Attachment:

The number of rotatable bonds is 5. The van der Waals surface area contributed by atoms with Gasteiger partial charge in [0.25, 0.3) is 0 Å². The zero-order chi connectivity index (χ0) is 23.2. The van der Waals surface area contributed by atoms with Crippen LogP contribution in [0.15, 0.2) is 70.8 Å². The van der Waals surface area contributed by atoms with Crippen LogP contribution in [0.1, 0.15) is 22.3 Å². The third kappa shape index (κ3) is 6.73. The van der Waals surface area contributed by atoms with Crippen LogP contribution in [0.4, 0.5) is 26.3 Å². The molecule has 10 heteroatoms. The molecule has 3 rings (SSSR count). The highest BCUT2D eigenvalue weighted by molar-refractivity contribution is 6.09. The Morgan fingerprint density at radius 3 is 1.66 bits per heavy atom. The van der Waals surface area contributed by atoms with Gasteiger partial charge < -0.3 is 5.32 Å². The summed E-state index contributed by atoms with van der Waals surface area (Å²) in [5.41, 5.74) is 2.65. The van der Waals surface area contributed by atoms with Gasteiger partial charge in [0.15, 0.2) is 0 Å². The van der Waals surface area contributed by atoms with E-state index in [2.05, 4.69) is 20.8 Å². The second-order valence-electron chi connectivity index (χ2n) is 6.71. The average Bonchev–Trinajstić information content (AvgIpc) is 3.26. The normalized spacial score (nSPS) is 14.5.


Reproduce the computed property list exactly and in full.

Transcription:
The number of rotatable bonds is 5. The van der Waals surface area contributed by atoms with Gasteiger partial charge in [0.25, 0.3) is 0 Å². The zero-order chi connectivity index (χ0) is 23.2. The van der Waals surface area contributed by atoms with Crippen LogP contribution in [0.15, 0.2) is 70.8 Å². The van der Waals surface area contributed by atoms with Crippen LogP contribution in [0.1, 0.15) is 22.3 Å². The third kappa shape index (κ3) is 6.73. The van der Waals surface area contributed by atoms with Crippen LogP contribution in [0.4, 0.5) is 26.3 Å². The molecule has 10 heteroatoms. The molecule has 3 rings (SSSR count). The highest BCUT2D eigenvalue weighted by molar-refractivity contribution is 6.09. The Morgan fingerprint density at radius 3 is 1.66 bits per heavy atom. The van der Waals surface area contributed by atoms with Gasteiger partial charge < -0.3 is 5.32 Å². The summed E-state index contributed by atoms with van der Waals surface area (Å²) in [5.41, 5.74) is 2.65. The van der Waals surface area contributed by atoms with Gasteiger partial charge in [0.15, 0.2) is 0 Å². The van der Waals surface area contributed by atoms with E-state index in [2.05, 4.69) is 20.8 Å². The second-order valence-electron chi connectivity index (χ2n) is 6.71. The average Bonchev–Trinajstić information content (AvgIpc) is 3.26. The normalized spacial score (nSPS) is 14.5.